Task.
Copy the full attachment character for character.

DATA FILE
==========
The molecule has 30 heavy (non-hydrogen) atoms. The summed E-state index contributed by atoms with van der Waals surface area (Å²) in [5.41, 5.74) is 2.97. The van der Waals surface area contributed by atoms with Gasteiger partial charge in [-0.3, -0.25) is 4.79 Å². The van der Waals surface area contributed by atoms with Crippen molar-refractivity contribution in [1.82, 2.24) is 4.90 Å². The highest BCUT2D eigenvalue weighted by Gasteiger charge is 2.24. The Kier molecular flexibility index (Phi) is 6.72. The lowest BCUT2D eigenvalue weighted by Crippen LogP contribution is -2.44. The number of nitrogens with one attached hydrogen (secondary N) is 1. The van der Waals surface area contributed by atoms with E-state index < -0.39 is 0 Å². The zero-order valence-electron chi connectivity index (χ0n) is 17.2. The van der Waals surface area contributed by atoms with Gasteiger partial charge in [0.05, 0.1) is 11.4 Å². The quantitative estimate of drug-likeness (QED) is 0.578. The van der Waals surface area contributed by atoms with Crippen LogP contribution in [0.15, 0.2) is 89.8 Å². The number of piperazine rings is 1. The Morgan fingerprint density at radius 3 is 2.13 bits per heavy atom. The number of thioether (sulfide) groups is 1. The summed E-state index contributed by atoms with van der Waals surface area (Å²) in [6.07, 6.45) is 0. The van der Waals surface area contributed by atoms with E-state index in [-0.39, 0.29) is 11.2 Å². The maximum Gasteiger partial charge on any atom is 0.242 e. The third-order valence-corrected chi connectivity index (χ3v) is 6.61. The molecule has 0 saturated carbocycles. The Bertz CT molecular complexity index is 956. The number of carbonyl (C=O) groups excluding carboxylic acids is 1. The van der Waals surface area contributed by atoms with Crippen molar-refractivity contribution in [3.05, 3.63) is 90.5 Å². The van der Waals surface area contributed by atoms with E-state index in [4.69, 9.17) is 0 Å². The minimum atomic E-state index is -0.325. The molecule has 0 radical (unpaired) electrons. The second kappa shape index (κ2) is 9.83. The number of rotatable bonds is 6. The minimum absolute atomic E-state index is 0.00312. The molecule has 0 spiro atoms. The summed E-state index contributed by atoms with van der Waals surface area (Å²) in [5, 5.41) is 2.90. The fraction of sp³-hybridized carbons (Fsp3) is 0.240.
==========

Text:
The molecule has 30 heavy (non-hydrogen) atoms. The summed E-state index contributed by atoms with van der Waals surface area (Å²) in [5.41, 5.74) is 2.97. The van der Waals surface area contributed by atoms with Gasteiger partial charge in [-0.3, -0.25) is 4.79 Å². The van der Waals surface area contributed by atoms with Crippen molar-refractivity contribution in [1.82, 2.24) is 4.90 Å². The highest BCUT2D eigenvalue weighted by Gasteiger charge is 2.24. The Kier molecular flexibility index (Phi) is 6.72. The lowest BCUT2D eigenvalue weighted by Crippen LogP contribution is -2.44. The number of nitrogens with one attached hydrogen (secondary N) is 1. The van der Waals surface area contributed by atoms with E-state index < -0.39 is 0 Å². The zero-order valence-electron chi connectivity index (χ0n) is 17.2. The van der Waals surface area contributed by atoms with Gasteiger partial charge in [0.05, 0.1) is 11.4 Å². The quantitative estimate of drug-likeness (QED) is 0.578. The van der Waals surface area contributed by atoms with Crippen LogP contribution in [0.15, 0.2) is 89.8 Å². The number of piperazine rings is 1. The Morgan fingerprint density at radius 3 is 2.13 bits per heavy atom. The number of thioether (sulfide) groups is 1. The summed E-state index contributed by atoms with van der Waals surface area (Å²) in [6.07, 6.45) is 0. The van der Waals surface area contributed by atoms with E-state index in [-0.39, 0.29) is 11.2 Å². The maximum Gasteiger partial charge on any atom is 0.242 e. The third-order valence-corrected chi connectivity index (χ3v) is 6.61. The molecule has 0 saturated carbocycles. The Bertz CT molecular complexity index is 956. The number of carbonyl (C=O) groups excluding carboxylic acids is 1. The van der Waals surface area contributed by atoms with Crippen molar-refractivity contribution in [3.05, 3.63) is 90.5 Å². The van der Waals surface area contributed by atoms with E-state index in [4.69, 9.17) is 0 Å². The minimum atomic E-state index is -0.325. The molecule has 0 radical (unpaired) electrons. The second kappa shape index (κ2) is 9.83. The number of rotatable bonds is 6. The minimum absolute atomic E-state index is 0.00312. The molecule has 0 spiro atoms. The summed E-state index contributed by atoms with van der Waals surface area (Å²) in [5, 5.41) is 2.90. The fraction of sp³-hybridized carbons (Fsp3) is 0.240.